- Her Majesty’s Government Communications Centre (HMGCC), MoD and BAE Systems host latest Cyber Security Challenge UK face-to-face competition
- 24 cyber prodigies battle against fictitious hacktivist group and protect ‘connected soldiers’ from man-in-the-middle cyber attack
- 15 year old was highest scorer of the competition and books his place in 2017 Masterclass
- Top eight performers from the day invited to Masterclass competition in November where the UK’s leading cyber security firms look for new recruits
Last Friday evening, Government communications agency HMGCC, the MoD, BAE Systems and Cyber Security Challenge UK arranged a mock cyber-attack on Internet of Things (IoT) connected soldiers in the field at the MoD’s Defence Cyber School, part of the Defence Academy, Shrivenham. Twenty-four cyber amateurs battled against a fictitious hacktivist group to avert an attack on a live test run of experimental military communications equipment as part of the MoD’s Future Soldier Vision.
The competition was the latest face-to-face semi-final round in Cyber Security Challenge UK’s 2017 series of competitions, designed to unearth and nurture the UK’s best cyber security talent and help them gain careers in the industry. The 24 competitors were selected from a series of gruelling online qualifying rounds on the Challenge’s CyPhinx (Play on Demand) system.
All its competitions are designed to reflect potential real-life cyber security scenarios. This competition comes in the wake of militaries becoming increasingly wary of cyber-attack. In October 2016, the Defence Secretary Michael Fallon announced that the Government will invest up to £265m to boost the defence of military cyber systems, highlighting the scale of the threat.
The scenario, created by cyber specialists from HMGCC, saw contestants use their cyber security skills to safeguard the experimental soldier geo-tracking technology. Midway through the test, a nefarious hacktivist group hijacked the system using a man-in-the-middle attack, a sophisticated type of cyber-attack in which attackers intercept and manipulate communications between two parties without detection. The team lost contact with the soldiers, and raced against the clock to remediate the situation.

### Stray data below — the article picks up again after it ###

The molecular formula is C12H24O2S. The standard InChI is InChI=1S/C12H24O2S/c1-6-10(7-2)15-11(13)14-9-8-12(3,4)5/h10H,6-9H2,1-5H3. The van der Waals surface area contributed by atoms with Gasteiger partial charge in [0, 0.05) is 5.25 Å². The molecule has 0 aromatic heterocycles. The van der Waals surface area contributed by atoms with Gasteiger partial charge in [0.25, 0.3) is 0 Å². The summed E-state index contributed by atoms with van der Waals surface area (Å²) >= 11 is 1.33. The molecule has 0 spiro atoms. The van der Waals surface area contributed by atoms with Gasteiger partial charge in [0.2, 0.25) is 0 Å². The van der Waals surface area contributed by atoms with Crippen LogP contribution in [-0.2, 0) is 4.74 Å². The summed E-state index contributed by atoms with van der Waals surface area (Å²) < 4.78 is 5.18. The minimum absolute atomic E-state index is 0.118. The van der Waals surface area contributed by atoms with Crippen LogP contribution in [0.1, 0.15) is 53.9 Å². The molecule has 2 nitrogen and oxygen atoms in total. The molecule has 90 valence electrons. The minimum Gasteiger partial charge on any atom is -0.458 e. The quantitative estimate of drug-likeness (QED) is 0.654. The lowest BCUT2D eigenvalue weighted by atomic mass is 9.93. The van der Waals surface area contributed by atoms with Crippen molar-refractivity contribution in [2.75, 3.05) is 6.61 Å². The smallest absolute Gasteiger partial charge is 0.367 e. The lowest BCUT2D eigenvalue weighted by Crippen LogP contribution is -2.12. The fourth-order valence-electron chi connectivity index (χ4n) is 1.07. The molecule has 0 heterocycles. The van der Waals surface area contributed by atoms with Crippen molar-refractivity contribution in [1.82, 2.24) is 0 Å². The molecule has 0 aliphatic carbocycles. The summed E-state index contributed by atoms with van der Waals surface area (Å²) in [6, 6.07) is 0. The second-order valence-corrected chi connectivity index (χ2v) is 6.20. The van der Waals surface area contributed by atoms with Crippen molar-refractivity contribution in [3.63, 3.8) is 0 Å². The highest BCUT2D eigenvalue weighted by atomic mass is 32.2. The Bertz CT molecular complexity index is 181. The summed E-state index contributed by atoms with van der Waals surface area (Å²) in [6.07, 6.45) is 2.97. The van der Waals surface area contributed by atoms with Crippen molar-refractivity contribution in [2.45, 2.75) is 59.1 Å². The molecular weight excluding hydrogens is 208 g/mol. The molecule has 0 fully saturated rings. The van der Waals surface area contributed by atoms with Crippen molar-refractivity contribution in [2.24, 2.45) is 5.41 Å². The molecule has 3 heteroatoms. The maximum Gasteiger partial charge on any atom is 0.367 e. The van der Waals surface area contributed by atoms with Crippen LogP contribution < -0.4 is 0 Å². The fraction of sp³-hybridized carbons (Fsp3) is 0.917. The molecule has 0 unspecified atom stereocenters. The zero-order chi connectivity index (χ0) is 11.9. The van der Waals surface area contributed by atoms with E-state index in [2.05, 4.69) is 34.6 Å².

Candidates were ordered to report to military chiefs to explain why contact was lost, and had to advise on how to respond within international legal guidelines. This tested their legal knowledge, while side tasks such as puzzles and ciphers hidden around the military site tested their cryptography and problem-solving skills.
The winning team was team Challenger 2, Andy Grabowski, Caroline Haigh and Io Swift Wolf.
The 12 candidates that will progress to Masterclass in November are: Mark Brown, Michael Carr, Chris Hatton, Zul Sadiq, David Baker, David Orelowitz, Daniel Nash, Phillip Whitehead, Joshua Green, Peter Abay, Caroline Haigh, Edward Ouzman who is just 15 year’s old!
Cyber specialists from government and industry assessed the contestants to rank their performance and suitability for careers in the industry. The top performers have been invited to the Masterclass grand final in November where they could be offered highly lucrative jobs that average around £60,000 per year.
(ISC)2, the world’s largest independent body of information security professionals, predicts a shortfall of 1.8 million workers by 2022 if current employment trends continue and it is critical that this is addressed in order to protect our country’s infrastructure. It also identified a critical need to hire more young people into the profession.
Nigel Harrison, acting Chief Executive of Cyber Security Challenge UK said:
“Cybercrime affects all organisations, whether that’s corporations, charities or even the military. Our events represent the scenarios that cyber security experts in the field could experience on a day-to-day basis, and the types of attacks they could come up against. With a widening skills gap affecting organisations’ abilities to protect themselves, events like these provide the perfect opportunity for new talent to shine in front of prospective employers.”
An HMGCC spokesperson said:
“Our work involves the design and delivery of communication systems and technical solutions to protect national security at home and overseas, and finding people with the capabilities to keep delivering this is paramount. Through initiatives such as the Cyber Security Challenge UK, we can watch the future of the industry in action, and this gives us so much confidence as we see first-hand the talent that is available to us and the country as a whole. Our customers are various Government bodies, and we’re growing fast thanks to their increasing demand for our services. Now we need even more fresh talent on board.”
Paul Bleackley, Cyber Education Manager, Defence Academy of the UK said:
“Cyber security is a huge area of focus for the UK military now, and bolstering our cyber capability is crucial for national security. We’re supporting this competition to help find and develop the cyber security talent out there and encourage them into roles that protect the country from the current and future threats.”
Cathy Sutherland, Director, National Security, BAE Systems said:
“Training, real-life experience and education are essential to develop future cyber security professionals. Working on programmes such as this puts us at the heart of finding the best talent, helping organisations stay safe from digital threats.”
In this article
- bae systems
- careers in the industry
- caroline haigh
- challenge uk
- connected soldiers
- cyber security
- cyber security challenge
- cyber security challenge uk
- cyber security talent
- cyber specialists
- defence academy
- fictitious hacktivist group
- government communications
- hacktivist group
- national security
- security challenge
- security challenge uk
- security professionals